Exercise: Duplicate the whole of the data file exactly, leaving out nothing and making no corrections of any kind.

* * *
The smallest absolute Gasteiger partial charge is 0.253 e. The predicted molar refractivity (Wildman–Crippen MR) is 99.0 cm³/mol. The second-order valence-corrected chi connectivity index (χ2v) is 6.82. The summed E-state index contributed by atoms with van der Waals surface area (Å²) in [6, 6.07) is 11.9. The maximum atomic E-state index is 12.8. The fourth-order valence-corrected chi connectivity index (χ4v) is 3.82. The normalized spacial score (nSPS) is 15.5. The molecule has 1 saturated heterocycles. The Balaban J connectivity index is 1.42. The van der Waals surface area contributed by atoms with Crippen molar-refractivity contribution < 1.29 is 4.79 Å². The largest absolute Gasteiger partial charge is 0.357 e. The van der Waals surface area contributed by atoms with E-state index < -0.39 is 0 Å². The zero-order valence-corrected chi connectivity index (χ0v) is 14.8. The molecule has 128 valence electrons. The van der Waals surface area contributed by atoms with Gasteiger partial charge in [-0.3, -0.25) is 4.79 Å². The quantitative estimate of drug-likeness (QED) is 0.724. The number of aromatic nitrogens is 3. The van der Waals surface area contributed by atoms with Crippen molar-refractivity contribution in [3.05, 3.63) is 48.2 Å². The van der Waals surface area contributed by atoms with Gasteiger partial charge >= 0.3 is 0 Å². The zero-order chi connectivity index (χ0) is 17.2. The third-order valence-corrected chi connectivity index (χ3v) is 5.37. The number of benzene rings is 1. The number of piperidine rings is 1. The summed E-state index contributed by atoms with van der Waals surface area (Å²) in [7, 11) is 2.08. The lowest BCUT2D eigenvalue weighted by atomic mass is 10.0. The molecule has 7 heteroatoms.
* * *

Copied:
The smallest absolute Gasteiger partial charge is 0.253 e. The predicted molar refractivity (Wildman–Crippen MR) is 99.0 cm³/mol. The second-order valence-corrected chi connectivity index (χ2v) is 6.82. The summed E-state index contributed by atoms with van der Waals surface area (Å²) in [6, 6.07) is 11.9. The maximum atomic E-state index is 12.8. The fourth-order valence-corrected chi connectivity index (χ4v) is 3.82. The normalized spacial score (nSPS) is 15.5. The molecule has 1 saturated heterocycles. The Balaban J connectivity index is 1.42. The van der Waals surface area contributed by atoms with Crippen molar-refractivity contribution < 1.29 is 4.79 Å². The largest absolute Gasteiger partial charge is 0.357 e. The van der Waals surface area contributed by atoms with E-state index < -0.39 is 0 Å². The zero-order valence-corrected chi connectivity index (χ0v) is 14.8. The molecule has 128 valence electrons. The van der Waals surface area contributed by atoms with Gasteiger partial charge in [-0.3, -0.25) is 4.79 Å². The quantitative estimate of drug-likeness (QED) is 0.724. The number of aromatic nitrogens is 3. The van der Waals surface area contributed by atoms with Crippen molar-refractivity contribution in [3.05, 3.63) is 48.2 Å². The van der Waals surface area contributed by atoms with Gasteiger partial charge >= 0.3 is 0 Å². The zero-order chi connectivity index (χ0) is 17.2. The third-order valence-corrected chi connectivity index (χ3v) is 5.37. The number of benzene rings is 1. The number of piperidine rings is 1. The summed E-state index contributed by atoms with van der Waals surface area (Å²) in [7, 11) is 2.08. The lowest BCUT2D eigenvalue weighted by atomic mass is 10.0. The molecule has 7 heteroatoms.